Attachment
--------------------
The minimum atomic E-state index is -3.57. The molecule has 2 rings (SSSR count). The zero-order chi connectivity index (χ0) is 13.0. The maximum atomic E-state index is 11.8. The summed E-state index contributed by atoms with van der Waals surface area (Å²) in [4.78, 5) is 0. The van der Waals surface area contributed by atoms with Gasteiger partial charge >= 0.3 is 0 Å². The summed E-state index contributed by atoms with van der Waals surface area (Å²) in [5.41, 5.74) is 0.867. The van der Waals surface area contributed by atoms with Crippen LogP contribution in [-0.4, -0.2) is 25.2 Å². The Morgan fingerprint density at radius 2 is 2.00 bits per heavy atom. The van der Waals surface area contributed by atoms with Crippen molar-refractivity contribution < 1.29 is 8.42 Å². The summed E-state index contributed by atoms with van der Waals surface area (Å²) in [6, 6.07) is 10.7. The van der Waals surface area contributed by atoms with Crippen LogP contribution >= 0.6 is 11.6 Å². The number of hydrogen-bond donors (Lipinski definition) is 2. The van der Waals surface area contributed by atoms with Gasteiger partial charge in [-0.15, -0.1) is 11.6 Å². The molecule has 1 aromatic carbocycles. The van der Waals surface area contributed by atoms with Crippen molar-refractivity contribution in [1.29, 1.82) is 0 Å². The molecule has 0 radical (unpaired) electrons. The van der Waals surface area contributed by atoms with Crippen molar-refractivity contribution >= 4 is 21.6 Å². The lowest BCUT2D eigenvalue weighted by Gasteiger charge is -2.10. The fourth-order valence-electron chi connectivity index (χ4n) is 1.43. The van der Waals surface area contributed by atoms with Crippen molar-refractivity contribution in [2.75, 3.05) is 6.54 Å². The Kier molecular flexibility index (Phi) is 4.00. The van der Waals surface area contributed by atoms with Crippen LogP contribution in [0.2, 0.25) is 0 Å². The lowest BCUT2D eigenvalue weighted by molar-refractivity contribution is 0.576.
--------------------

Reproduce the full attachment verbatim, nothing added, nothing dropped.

The minimum atomic E-state index is -3.57. The molecule has 2 rings (SSSR count). The zero-order chi connectivity index (χ0) is 13.0. The maximum atomic E-state index is 11.8. The summed E-state index contributed by atoms with van der Waals surface area (Å²) in [4.78, 5) is 0. The van der Waals surface area contributed by atoms with Gasteiger partial charge >= 0.3 is 0 Å². The summed E-state index contributed by atoms with van der Waals surface area (Å²) in [5.41, 5.74) is 0.867. The van der Waals surface area contributed by atoms with Crippen LogP contribution in [-0.4, -0.2) is 25.2 Å². The Morgan fingerprint density at radius 2 is 2.00 bits per heavy atom. The van der Waals surface area contributed by atoms with Crippen molar-refractivity contribution < 1.29 is 8.42 Å². The summed E-state index contributed by atoms with van der Waals surface area (Å²) in [6, 6.07) is 10.7. The van der Waals surface area contributed by atoms with Crippen LogP contribution >= 0.6 is 11.6 Å². The number of hydrogen-bond donors (Lipinski definition) is 2. The van der Waals surface area contributed by atoms with Gasteiger partial charge in [-0.15, -0.1) is 11.6 Å². The molecule has 1 aromatic carbocycles. The van der Waals surface area contributed by atoms with Crippen molar-refractivity contribution in [1.29, 1.82) is 0 Å². The molecule has 0 radical (unpaired) electrons. The van der Waals surface area contributed by atoms with Crippen molar-refractivity contribution >= 4 is 21.6 Å². The lowest BCUT2D eigenvalue weighted by Gasteiger charge is -2.10. The fourth-order valence-electron chi connectivity index (χ4n) is 1.43. The van der Waals surface area contributed by atoms with Crippen molar-refractivity contribution in [2.75, 3.05) is 6.54 Å². The Kier molecular flexibility index (Phi) is 4.00. The van der Waals surface area contributed by atoms with Crippen LogP contribution in [0.2, 0.25) is 0 Å². The lowest BCUT2D eigenvalue weighted by molar-refractivity contribution is 0.576.